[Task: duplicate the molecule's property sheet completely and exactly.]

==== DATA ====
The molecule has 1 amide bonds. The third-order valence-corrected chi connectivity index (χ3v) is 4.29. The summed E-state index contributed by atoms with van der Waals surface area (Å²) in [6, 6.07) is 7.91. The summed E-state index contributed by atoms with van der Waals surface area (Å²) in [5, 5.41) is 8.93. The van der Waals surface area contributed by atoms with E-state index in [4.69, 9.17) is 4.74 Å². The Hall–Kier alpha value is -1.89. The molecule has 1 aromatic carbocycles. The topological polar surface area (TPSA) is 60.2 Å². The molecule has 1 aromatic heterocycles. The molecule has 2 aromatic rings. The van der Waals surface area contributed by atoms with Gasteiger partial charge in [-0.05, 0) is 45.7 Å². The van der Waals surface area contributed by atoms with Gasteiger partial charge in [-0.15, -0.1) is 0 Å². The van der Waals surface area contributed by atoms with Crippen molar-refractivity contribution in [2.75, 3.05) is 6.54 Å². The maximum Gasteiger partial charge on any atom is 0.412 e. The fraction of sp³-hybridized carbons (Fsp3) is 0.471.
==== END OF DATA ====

The molecule has 1 amide bonds. The third-order valence-corrected chi connectivity index (χ3v) is 4.29. The summed E-state index contributed by atoms with van der Waals surface area (Å²) in [6, 6.07) is 7.91. The summed E-state index contributed by atoms with van der Waals surface area (Å²) in [5, 5.41) is 8.93. The van der Waals surface area contributed by atoms with E-state index in [4.69, 9.17) is 4.74 Å². The Hall–Kier alpha value is -1.89. The molecule has 1 aromatic carbocycles. The topological polar surface area (TPSA) is 60.2 Å². The molecule has 1 aromatic heterocycles. The molecule has 2 aromatic rings. The van der Waals surface area contributed by atoms with Gasteiger partial charge in [-0.05, 0) is 45.7 Å². The van der Waals surface area contributed by atoms with Gasteiger partial charge in [-0.15, -0.1) is 0 Å². The van der Waals surface area contributed by atoms with Crippen molar-refractivity contribution in [2.75, 3.05) is 6.54 Å². The maximum Gasteiger partial charge on any atom is 0.412 e. The fraction of sp³-hybridized carbons (Fsp3) is 0.471.